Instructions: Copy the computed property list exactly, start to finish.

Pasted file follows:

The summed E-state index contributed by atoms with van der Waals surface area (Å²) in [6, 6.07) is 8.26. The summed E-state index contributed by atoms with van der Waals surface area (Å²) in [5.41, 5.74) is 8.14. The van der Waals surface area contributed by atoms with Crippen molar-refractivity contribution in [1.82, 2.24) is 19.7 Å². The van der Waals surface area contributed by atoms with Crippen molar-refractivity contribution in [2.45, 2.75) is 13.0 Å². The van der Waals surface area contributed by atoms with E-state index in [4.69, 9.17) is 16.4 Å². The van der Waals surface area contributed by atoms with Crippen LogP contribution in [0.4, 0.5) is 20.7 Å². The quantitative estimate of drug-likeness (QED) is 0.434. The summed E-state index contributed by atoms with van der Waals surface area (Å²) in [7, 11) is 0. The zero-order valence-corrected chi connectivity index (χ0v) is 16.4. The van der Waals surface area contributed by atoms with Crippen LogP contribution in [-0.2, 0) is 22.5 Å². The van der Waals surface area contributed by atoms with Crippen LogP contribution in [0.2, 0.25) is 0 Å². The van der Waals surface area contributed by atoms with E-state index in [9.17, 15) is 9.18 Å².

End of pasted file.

The summed E-state index contributed by atoms with van der Waals surface area (Å²) in [6, 6.07) is 8.26. The summed E-state index contributed by atoms with van der Waals surface area (Å²) in [5.41, 5.74) is 8.14. The van der Waals surface area contributed by atoms with Crippen molar-refractivity contribution in [1.82, 2.24) is 19.7 Å². The van der Waals surface area contributed by atoms with Crippen molar-refractivity contribution in [2.45, 2.75) is 13.0 Å². The van der Waals surface area contributed by atoms with E-state index in [4.69, 9.17) is 16.4 Å². The van der Waals surface area contributed by atoms with Crippen LogP contribution in [0.4, 0.5) is 20.7 Å². The quantitative estimate of drug-likeness (QED) is 0.434. The summed E-state index contributed by atoms with van der Waals surface area (Å²) in [7, 11) is 0. The zero-order valence-corrected chi connectivity index (χ0v) is 16.4. The van der Waals surface area contributed by atoms with Crippen LogP contribution in [-0.2, 0) is 22.5 Å². The van der Waals surface area contributed by atoms with Crippen LogP contribution in [0.2, 0.25) is 0 Å². The van der Waals surface area contributed by atoms with E-state index in [9.17, 15) is 9.18 Å².